“Why?  The best evidence comes from what economists call ‘the ultimatum game.’  In that game two players must interact to decide how to split some amount of money, say $100. The first player chooses the split while the second player makes the decision to accept or reject the offer. No counteroffers are allowed. If the second person rejects the offer, neither player receives anything.  If the second person accepts, they split the money as the first person had offered.

“From an economically rational perspective, the first person should offer something very small, for example $1 from the $100.  The second person would be better off with $1 than with nothing — which is what the second person would receive if he/she rejects the offer.  But when the game has been played, offers like the $99/$1 split are typically rejected. That is, unfair offers are rejected even when it is advantageous for the offer to be accepted.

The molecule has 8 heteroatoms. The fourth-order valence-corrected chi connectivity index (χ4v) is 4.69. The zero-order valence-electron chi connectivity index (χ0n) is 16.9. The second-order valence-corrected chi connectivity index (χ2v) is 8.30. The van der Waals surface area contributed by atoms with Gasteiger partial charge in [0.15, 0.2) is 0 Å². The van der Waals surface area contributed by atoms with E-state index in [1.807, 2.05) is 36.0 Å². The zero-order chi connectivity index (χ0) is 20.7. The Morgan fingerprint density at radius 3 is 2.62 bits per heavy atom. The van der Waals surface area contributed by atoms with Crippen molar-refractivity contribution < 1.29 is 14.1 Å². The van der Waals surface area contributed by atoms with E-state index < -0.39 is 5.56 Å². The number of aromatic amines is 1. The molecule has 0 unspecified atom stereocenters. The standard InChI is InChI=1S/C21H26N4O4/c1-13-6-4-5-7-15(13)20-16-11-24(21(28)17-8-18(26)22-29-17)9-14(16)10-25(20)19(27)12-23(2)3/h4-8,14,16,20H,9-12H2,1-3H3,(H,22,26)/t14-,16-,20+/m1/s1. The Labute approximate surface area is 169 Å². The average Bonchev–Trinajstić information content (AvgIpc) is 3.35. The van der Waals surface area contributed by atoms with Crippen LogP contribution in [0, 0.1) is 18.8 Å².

“At this point, frankly, I don’t think it really matters what the owners think or want,” Sheehan continues. “The players may yet give in to their demands, but the longer the players hold out and the harder the line the owners draw, the more the players are going to view the owners’ position as being fundamentally unfair and may refuse any package other than what the players have proposed.”